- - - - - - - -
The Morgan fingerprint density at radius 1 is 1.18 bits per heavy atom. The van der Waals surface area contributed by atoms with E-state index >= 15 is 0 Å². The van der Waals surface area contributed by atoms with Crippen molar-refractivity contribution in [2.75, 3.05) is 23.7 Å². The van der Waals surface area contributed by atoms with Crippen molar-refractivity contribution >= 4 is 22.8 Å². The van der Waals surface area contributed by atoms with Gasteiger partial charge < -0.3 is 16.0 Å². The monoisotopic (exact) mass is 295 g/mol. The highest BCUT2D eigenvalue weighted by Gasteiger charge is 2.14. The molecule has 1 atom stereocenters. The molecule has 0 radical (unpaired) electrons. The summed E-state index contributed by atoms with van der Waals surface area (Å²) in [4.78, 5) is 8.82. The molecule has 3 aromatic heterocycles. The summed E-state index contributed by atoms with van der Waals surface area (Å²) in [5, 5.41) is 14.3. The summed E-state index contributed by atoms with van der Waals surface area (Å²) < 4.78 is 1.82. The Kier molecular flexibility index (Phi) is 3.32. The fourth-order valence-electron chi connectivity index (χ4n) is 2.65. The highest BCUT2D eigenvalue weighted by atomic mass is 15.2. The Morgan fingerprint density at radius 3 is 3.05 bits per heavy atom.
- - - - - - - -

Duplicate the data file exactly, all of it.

The Morgan fingerprint density at radius 1 is 1.18 bits per heavy atom. The van der Waals surface area contributed by atoms with E-state index >= 15 is 0 Å². The van der Waals surface area contributed by atoms with Crippen molar-refractivity contribution in [2.75, 3.05) is 23.7 Å². The van der Waals surface area contributed by atoms with Crippen molar-refractivity contribution >= 4 is 22.8 Å². The van der Waals surface area contributed by atoms with Gasteiger partial charge < -0.3 is 16.0 Å². The monoisotopic (exact) mass is 295 g/mol. The highest BCUT2D eigenvalue weighted by Gasteiger charge is 2.14. The molecule has 1 atom stereocenters. The molecule has 0 radical (unpaired) electrons. The summed E-state index contributed by atoms with van der Waals surface area (Å²) in [4.78, 5) is 8.82. The molecule has 3 aromatic heterocycles. The summed E-state index contributed by atoms with van der Waals surface area (Å²) in [5, 5.41) is 14.3. The summed E-state index contributed by atoms with van der Waals surface area (Å²) < 4.78 is 1.82. The Kier molecular flexibility index (Phi) is 3.32. The fourth-order valence-electron chi connectivity index (χ4n) is 2.65. The highest BCUT2D eigenvalue weighted by atomic mass is 15.2. The Morgan fingerprint density at radius 3 is 3.05 bits per heavy atom.